1GB met skip=seek=446 CRC32 (rd)+1 na map to (rd) na raw dd if=(hd0)0+sectors of=f2 bs=1 count=1GB-446 skip=446 seek=446  buf=64m buflen=1g GOOD III.png

To check everything is right, I compared crc32 of the file with the crc32 of resized (rd) after mapping the blocklist with n+1 added (in this case no skip/ seek of course). Looks correct to me.

1GB met skip=seek=446 CRC32 1GB-file en na map bloklist 1_1,file1gb en rebase&resize (rd) GOOD IV.png

If I am right, this will make your Fn.42-approach superfluous :( , which is far to slow anyway. :ph34r:

#37 Wonko the Sane

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Posted 5 days ago

Hmmm.

 

You seemingly  tried to extract an amount of 1073741824 bytes out of a file that only contains 5120 of them :w00t: :ph34r:

 

dd as I noted earlier is a "strange" tool, on one side it is very exact (and potentially "dangerous"), on the other it allows - autocorrecting them - some "user errors".

 

If PC's had a robotic arm :w00t:, I would personally implement an "aggressive" interface, which would slap the user in the face shouting "are you §@ç#ing crazy?" ;)

 

If you had attempted to write that dd command through the idd.g4b you should have gotten a warning that you were trying to transfer more bytes than the infile contains.

 

Of course it is not a problem to check that "amount" does not exceed infile size (and "correct" the data in verifydd.g4b), will do :).

 

About the 1+1, approach, the issues are twofold:

1) it is "ugly" <- but once said that, who cares, if it works, it works :) in war and love and grub4dos scripting everything is fair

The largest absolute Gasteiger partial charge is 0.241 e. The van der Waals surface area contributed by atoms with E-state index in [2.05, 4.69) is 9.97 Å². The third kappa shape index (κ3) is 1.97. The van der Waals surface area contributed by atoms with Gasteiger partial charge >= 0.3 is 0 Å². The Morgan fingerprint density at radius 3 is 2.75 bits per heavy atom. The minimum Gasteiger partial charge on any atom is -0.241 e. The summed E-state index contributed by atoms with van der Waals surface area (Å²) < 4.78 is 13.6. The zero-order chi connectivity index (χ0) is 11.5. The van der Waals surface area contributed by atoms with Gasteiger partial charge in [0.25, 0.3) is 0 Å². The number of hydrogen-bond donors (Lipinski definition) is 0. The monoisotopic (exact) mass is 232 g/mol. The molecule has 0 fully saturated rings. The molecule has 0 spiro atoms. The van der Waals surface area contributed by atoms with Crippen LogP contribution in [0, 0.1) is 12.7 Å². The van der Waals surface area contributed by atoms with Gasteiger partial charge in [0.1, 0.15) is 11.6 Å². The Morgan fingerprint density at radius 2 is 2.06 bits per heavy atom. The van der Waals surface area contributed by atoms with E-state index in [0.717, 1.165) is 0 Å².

2) it won't work with fragmented files and as such it is only good for contiguous blocklists (in practice it is a good thing, as it will cover all the 11xxx cases different from the two already covered by :begins11 , i.e. 11210:11221 and 11110:11122

 

 

#test to see if quick verify is possible
if %flags:~-3,3%==222 call :ends222 &; goto :eof
checkrange 11210:11221 calc %flags% && call :begins11 &; goto :eof
checkrange 11110:11122 calc %flags% && call :begins11 &; goto :eof
#only first three cases above actually working in a different way
#the other ones are all together in the (rd) approach

 

Some comments from the version of verifydd.g4b I am currently working on, this is the subroutine that is called if there is a 55AA at offest 510 in the first sector of the file/blocklist:

 

 

:ends55AA
#if we are here there are two possibilities:
#1) either both infile and outfile are a (single) blocklist
#2) at least one of the two is a file (fragmented)
#let's make the easier case #1 above, flags must be 11xxx
checkrange 11 calc %flags% / 1000 && echo flags is 11xxx
#now if flags is 11xxx we can use the +1, trick by deomsh
#we need to find a sector - any sector - on the same device where the file/blocklist resides
#that has NOT 55AA at the end, we try first following sectors (if any) and then we look on following sectors on the device
#we re-use the chblocks subroutine to get the device, blocks start and blocks length from current blocklists
## it is a rare-rare case, but what happens if infile or outfile are the last sector of a device?

 

 

 

I found after mapping to (rd), rd_base can be set higher and rd_size can be set lower, without the (remaining) content of (rd)+1 is changed.
 

You are under-selling yourself.

 

You are telling me that::

the (rd) mapping can be considered a resizable sliding window on the contents of the (md) device with single byte resolution.

Now it sounds a lot more professional. :thumbsup: